2. Get healthy activities.  You don’t need to be a runner. But you do need to get out of the office.  I start work early mornings and, frequently, have evening appointments.  It cannot be an excuse for not getting in some type of healthy activity.  Walk run, bike, or whatever.  Running has been the best time for me to pray as well as to get into some podcasts I really enjoy.   NOTE: Anne and I walk most evenings for a couple of miles.  It’s good exercise and we get to talk through our days/weeks.
  3. Date your spouse.  You wanna suck the fun out of your marriage, don’t date your spouse.  You’re not married to your ministry; you’re married to your spouse. And he/she shouldn’t feel like they’re second place to your ministry.  Anne and I, almost weekly, have a date.  It’s transformed us and brought us closer.
  4. Have fun…guilt free. I’ve met too many pastors and missionaries who feel guilty having fun/leisure.  First of all, we should be passionate about our calling and the place God has us (I have fun being a Lead Pastor). Secondly, we need to get out of our heads that fun is a waste of time or that fun isn’t a Godly thing to do (obviously there are ungodly activities).  Recover your joy by having fun and rediscovering the joy of ministry. PREACHING NOTE: Do you know why most  of your illustrations come from a book, it’s because you don’t have any fun and/or you take life too serious.  Lighten up and enjoy what God has given!
  5. Realize that the Kingdom solely doesn’t rise and fall upon your shoulders.  The church was here before you.  If it failed because you disengaged with it, then you are doing far too much. Delegate and empower leaders.  Mentor people.  Let go of frivolous ministries that are not productive. Pride is keeping you juggling. Humility releases the superfluous and embraces the necessary.  Build ministry that will outlast you and outshine your pride.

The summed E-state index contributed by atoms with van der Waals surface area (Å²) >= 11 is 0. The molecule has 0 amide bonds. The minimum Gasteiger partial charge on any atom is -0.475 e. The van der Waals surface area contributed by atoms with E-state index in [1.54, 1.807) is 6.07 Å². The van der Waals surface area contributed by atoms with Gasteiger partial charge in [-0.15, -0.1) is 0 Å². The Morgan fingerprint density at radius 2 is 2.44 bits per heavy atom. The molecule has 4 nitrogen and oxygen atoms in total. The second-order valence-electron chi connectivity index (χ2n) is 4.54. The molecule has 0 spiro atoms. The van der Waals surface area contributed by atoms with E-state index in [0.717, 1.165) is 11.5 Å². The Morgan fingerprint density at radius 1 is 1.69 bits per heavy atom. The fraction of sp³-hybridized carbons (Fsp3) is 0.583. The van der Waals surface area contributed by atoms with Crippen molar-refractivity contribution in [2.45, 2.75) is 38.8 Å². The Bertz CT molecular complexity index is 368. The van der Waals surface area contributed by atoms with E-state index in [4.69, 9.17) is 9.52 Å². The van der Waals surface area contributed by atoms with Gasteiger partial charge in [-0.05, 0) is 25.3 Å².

6. Get a proper schedule. I understand busy seasons. For example, Christmas is pretty hectic in the ministry world. But it shouldn’t be an excuse to not strive to balance our schedules.  A little thing that I do is built into my schedule exercise, dates, family time, rest, etc. and title them appointments. Why? It protects me from my natural workaholic tendencies.  To leave things “open” is to leave them optional to get more “work” done with little to no regard for getting proper down time and recreation.

If you’ve burnt out, this blog isn’t written to guilt you.  It’s meant to steer you toward health. This article is the alarm clock to wake you up and realize that life does not have to be like this.

But…If you’re hearing “I miss you” from your spouse…your kids feel less of a priority than meetings…if you’ve lost your passion for your calling…

…then it’s time to get refreshed in the presence of Holy Spirit and invest in rest.

I believe in what Jesus has called you into.  I believe greater things are in store for you.  Marriages and families can be healed in Jesus’ name. Joy in ministry can be found.  Schedules can be fixed. Callings can be rediscovered.

It just takes a bit of humility and trust.  You are not your own.  Honor God.

…thanks for letting me ramble.



4 responses to “Pastor Burnout Prevention: 6 Ideas to help you find rest.”

  1. Boom! I especially love the part about sabbaticals, as this is what I’ve been saying for years. A proper lifestyle of work/rest virtually eliminates the need for a sabbatical. Well said!

    1. Totally agree. I think they’re good (in proper balanced doses), but would they even be necessary if we had that proper lifestyle?

  2. […] friend, Pastor Dave Barringer, has some good thoughts on rest and burn-out. Pastors especially should take the time to read this […]

Leave a Reply

Fill in your details below or click an icon to log in: Logo

You are commenting using your account. Log Out /  Change )

Facebook photo

You are commenting using your Facebook account. Log Out /  Change )

Connecting to %s

%d bloggers like this: